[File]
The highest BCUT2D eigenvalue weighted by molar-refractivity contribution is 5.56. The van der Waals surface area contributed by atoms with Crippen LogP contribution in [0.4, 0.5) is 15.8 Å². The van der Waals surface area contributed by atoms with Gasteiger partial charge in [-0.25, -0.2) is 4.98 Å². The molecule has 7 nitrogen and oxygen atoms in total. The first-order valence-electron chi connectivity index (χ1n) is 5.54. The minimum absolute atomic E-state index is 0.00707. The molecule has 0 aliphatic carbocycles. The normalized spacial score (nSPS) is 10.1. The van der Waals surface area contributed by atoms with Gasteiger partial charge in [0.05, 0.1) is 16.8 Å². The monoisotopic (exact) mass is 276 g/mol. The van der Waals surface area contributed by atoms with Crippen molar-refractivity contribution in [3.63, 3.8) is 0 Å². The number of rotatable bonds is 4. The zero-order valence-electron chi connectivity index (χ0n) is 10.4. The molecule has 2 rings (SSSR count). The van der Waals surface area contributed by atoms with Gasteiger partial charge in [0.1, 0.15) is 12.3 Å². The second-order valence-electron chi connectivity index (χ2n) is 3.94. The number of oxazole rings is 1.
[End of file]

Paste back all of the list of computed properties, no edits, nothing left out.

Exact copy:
The highest BCUT2D eigenvalue weighted by molar-refractivity contribution is 5.56. The van der Waals surface area contributed by atoms with Crippen LogP contribution in [0.4, 0.5) is 15.8 Å². The van der Waals surface area contributed by atoms with Gasteiger partial charge in [-0.25, -0.2) is 4.98 Å². The molecule has 7 nitrogen and oxygen atoms in total. The first-order valence-electron chi connectivity index (χ1n) is 5.54. The minimum absolute atomic E-state index is 0.00707. The molecule has 0 aliphatic carbocycles. The normalized spacial score (nSPS) is 10.1. The van der Waals surface area contributed by atoms with Gasteiger partial charge in [0.05, 0.1) is 16.8 Å². The monoisotopic (exact) mass is 276 g/mol. The van der Waals surface area contributed by atoms with Crippen molar-refractivity contribution in [3.63, 3.8) is 0 Å². The number of rotatable bonds is 4. The zero-order valence-electron chi connectivity index (χ0n) is 10.4. The molecule has 2 rings (SSSR count). The van der Waals surface area contributed by atoms with Gasteiger partial charge in [0.1, 0.15) is 12.3 Å². The second-order valence-electron chi connectivity index (χ2n) is 3.94. The number of oxazole rings is 1.